In vaping response, schools mull treatment with discipline

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A glimpse of student athletes in peak physical condition vaping just moments after a competing in a football game led Stamford High School Principal Raymond Manka to reconsider his approach to the epidemic.

His school traditionally has emphasized discipline for those caught with e-cigarettes. Punishments become increasingly severe with each offence, from in-school suspensions to out-of-school suspensions and, eventually, notification of law enforcement.

But Manka began thinking about it more as an addiction problem, and less of a behaviour issue, after seeing the two players from another school vaping near their bus. “It broke my heart,” said Manka, whose school is now exploring how to offer cessation programs for students caught vaping or with vaping paraphernalia.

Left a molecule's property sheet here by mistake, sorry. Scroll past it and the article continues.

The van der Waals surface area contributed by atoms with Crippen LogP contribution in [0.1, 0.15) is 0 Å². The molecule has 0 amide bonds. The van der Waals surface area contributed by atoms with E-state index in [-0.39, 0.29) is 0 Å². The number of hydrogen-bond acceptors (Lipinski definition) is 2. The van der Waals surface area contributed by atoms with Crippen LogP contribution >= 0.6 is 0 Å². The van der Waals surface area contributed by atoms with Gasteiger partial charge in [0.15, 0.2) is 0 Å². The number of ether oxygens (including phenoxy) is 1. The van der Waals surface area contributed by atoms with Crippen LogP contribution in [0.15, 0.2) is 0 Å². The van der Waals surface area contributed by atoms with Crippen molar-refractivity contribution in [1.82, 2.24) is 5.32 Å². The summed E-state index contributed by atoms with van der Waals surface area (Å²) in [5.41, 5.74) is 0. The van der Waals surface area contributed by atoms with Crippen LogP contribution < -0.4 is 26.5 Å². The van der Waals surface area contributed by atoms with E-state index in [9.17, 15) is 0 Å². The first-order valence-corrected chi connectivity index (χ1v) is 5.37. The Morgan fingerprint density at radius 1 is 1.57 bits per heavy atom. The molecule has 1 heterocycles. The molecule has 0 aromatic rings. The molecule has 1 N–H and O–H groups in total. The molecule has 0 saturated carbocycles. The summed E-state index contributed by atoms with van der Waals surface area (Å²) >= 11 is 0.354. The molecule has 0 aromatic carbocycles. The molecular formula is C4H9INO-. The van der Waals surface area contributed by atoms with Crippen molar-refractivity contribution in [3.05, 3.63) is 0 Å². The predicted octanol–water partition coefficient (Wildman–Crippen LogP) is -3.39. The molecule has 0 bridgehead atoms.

“We’ve got to figure out how we can help these kids wean away from bad habits that might hurt their body or their mind or otherwise create behaviours

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